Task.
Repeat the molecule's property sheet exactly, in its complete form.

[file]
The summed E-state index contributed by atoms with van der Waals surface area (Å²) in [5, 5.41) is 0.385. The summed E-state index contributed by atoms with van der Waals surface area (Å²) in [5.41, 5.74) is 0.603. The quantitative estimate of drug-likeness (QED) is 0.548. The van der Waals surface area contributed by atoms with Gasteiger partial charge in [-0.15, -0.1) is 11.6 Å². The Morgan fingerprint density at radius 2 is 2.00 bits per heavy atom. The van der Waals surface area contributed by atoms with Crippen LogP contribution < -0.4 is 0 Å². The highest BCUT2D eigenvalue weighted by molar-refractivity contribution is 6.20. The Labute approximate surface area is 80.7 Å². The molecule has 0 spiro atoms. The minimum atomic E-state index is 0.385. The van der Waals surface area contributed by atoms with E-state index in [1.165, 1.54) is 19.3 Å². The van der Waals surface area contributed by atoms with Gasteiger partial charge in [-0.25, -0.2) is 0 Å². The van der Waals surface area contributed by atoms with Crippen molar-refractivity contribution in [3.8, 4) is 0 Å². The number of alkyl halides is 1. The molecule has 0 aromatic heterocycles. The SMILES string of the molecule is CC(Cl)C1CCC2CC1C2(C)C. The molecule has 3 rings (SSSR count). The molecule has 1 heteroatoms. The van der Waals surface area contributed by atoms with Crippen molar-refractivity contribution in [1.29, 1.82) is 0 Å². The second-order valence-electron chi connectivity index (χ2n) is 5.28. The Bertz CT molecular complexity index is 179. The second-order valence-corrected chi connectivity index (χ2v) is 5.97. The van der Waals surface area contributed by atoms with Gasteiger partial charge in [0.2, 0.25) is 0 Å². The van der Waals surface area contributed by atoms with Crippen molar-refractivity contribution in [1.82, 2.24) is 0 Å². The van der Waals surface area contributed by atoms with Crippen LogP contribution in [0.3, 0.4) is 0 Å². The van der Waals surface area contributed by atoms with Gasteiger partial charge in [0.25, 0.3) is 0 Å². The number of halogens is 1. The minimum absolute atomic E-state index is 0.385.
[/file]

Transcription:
The summed E-state index contributed by atoms with van der Waals surface area (Å²) in [5, 5.41) is 0.385. The summed E-state index contributed by atoms with van der Waals surface area (Å²) in [5.41, 5.74) is 0.603. The quantitative estimate of drug-likeness (QED) is 0.548. The van der Waals surface area contributed by atoms with Gasteiger partial charge in [-0.15, -0.1) is 11.6 Å². The Morgan fingerprint density at radius 2 is 2.00 bits per heavy atom. The van der Waals surface area contributed by atoms with Crippen LogP contribution < -0.4 is 0 Å². The highest BCUT2D eigenvalue weighted by molar-refractivity contribution is 6.20. The Labute approximate surface area is 80.7 Å². The molecule has 0 spiro atoms. The minimum atomic E-state index is 0.385. The van der Waals surface area contributed by atoms with E-state index in [1.165, 1.54) is 19.3 Å². The van der Waals surface area contributed by atoms with Gasteiger partial charge in [-0.25, -0.2) is 0 Å². The van der Waals surface area contributed by atoms with Crippen molar-refractivity contribution in [3.8, 4) is 0 Å². The number of alkyl halides is 1. The molecule has 0 aromatic heterocycles. The SMILES string of the molecule is CC(Cl)C1CCC2CC1C2(C)C. The molecule has 3 rings (SSSR count). The molecule has 1 heteroatoms. The van der Waals surface area contributed by atoms with Crippen molar-refractivity contribution in [1.29, 1.82) is 0 Å². The second-order valence-electron chi connectivity index (χ2n) is 5.28. The Bertz CT molecular complexity index is 179. The second-order valence-corrected chi connectivity index (χ2v) is 5.97. The van der Waals surface area contributed by atoms with Gasteiger partial charge in [0.2, 0.25) is 0 Å². The van der Waals surface area contributed by atoms with Crippen molar-refractivity contribution in [1.82, 2.24) is 0 Å². The van der Waals surface area contributed by atoms with Crippen LogP contribution in [0.3, 0.4) is 0 Å². The van der Waals surface area contributed by atoms with Gasteiger partial charge in [0.25, 0.3) is 0 Å². The number of halogens is 1. The minimum absolute atomic E-state index is 0.385.